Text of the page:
Skip to main content

Verified by Psychology Today

The Business of Boss Bashing

Office gossip: Learn when to step in and when to
let it slide.

It happens in the cubicle corners of every office. Cliques of
coworkers gather to trade complaints and gossip about the incompetence of
the boss.

Not to worry. Such stuff is usually harmless, says a leading
organizational psychologist. It alleviates subordinates' sense of
helplessness and strengthens bonds among colleagues. Nevertheless, when
the gossip gets nasty, it may be time to intervene.

Employees often snipe about their superiors to gain control over
their powerless situation, says Massachusetts psychologist Harry
Levinson, Ph.D. Bosses have not only the authority to evaluate, promote,
and demote, but also the ultimate say about work hours, dress codes, and
other policies affecting employees' lives.

Gossip also serves to build friendships with other coworkers. In
this common "us against them" scenario, Levinson says, colleagues do much
as they did with their siblings: build bonds of affection by criticizing
the boss's (mom's) actions or personality.

A boss's best strategy is to let office rumors slide, says Robert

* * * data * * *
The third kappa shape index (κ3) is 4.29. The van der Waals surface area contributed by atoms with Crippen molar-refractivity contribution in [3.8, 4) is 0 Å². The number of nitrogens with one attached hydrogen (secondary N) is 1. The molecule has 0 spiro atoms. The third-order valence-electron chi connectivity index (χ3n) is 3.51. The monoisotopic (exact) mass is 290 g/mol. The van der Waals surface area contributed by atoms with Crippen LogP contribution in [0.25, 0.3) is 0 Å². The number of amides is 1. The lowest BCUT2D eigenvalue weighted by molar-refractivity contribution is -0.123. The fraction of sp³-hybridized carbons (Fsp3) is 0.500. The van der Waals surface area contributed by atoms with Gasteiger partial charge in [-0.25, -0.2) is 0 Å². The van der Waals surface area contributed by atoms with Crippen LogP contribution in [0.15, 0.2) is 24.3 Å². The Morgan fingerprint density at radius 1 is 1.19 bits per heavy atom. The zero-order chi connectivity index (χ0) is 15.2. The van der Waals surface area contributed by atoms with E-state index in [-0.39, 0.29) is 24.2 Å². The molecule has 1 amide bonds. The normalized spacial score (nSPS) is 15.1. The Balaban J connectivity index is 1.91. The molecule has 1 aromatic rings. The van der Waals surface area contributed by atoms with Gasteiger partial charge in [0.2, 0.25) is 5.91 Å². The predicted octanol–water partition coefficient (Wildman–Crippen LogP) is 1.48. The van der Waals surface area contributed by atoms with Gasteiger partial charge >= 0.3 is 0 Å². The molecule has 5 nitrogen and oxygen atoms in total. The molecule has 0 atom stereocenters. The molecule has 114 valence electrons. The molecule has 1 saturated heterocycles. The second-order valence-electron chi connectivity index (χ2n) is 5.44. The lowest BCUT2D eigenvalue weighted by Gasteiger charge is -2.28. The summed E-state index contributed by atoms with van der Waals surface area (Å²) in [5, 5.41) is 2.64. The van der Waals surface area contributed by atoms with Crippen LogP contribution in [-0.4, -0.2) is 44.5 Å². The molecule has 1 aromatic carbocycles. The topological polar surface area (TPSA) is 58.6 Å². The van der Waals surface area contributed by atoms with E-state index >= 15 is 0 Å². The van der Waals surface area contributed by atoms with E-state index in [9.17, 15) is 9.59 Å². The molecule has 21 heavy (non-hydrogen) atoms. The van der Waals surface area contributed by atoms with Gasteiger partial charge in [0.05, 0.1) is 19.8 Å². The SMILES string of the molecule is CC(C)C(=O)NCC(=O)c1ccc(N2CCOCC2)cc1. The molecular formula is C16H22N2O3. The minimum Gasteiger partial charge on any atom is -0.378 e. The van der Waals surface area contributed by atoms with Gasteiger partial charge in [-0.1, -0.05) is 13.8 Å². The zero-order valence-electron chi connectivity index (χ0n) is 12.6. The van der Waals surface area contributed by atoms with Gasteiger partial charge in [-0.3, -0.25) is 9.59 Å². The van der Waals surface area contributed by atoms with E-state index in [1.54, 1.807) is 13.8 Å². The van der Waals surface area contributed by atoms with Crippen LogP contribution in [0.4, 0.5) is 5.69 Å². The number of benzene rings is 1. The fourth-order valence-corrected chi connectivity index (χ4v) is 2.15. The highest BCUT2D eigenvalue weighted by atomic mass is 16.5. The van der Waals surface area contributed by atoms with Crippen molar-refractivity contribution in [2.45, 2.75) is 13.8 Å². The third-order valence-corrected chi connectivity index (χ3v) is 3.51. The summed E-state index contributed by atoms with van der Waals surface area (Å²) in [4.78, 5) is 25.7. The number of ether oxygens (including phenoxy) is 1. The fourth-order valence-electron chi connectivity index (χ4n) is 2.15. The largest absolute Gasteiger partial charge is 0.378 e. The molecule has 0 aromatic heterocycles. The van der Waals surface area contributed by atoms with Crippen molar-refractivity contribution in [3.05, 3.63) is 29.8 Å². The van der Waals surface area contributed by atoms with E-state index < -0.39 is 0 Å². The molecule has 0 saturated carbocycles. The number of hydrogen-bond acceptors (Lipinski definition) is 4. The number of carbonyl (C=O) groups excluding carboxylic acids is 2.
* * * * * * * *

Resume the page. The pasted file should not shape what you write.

A. Bar-on, Ph.D., professor of managerial policy and organization at
Rensselaer Polytechnic Institute. "Trying to refute gossip actually gives
it more credence."

But if negative gossip wrongly accuses superiors of not doing their
jobs, suggests they are having affairs with subordinates, or provokes
employees to gang up on their superiors, a boss needs to step in. Such
talk can hinder communication and productivity in the office, says Jack
Thompson, Ph.D., a corporate psychologist In Santa Rosa,

Then the best approach is to attack the source. Private one-to-one
conversations with the gossiping perpetrators usually squelch further
rumors and prevent workplace mutiny.

But if the gossip is true, a change in bosses' workplace behavior
or personal life may be in order. Says Bar-on: "The worst thing is to see
people of authority as hypocrites, saying 'do as I say and not as I

Actually, the hardest thing may be keeping an ear peeled at all
times for whatever problems may arise. But as the traditional vertical
organization gradually gives way to a more open management style, younger
bosses may have the edge on that. Besides, such a shift may even do away
altogether with the type of corporate culture that breeds such
powerlessness in the first place.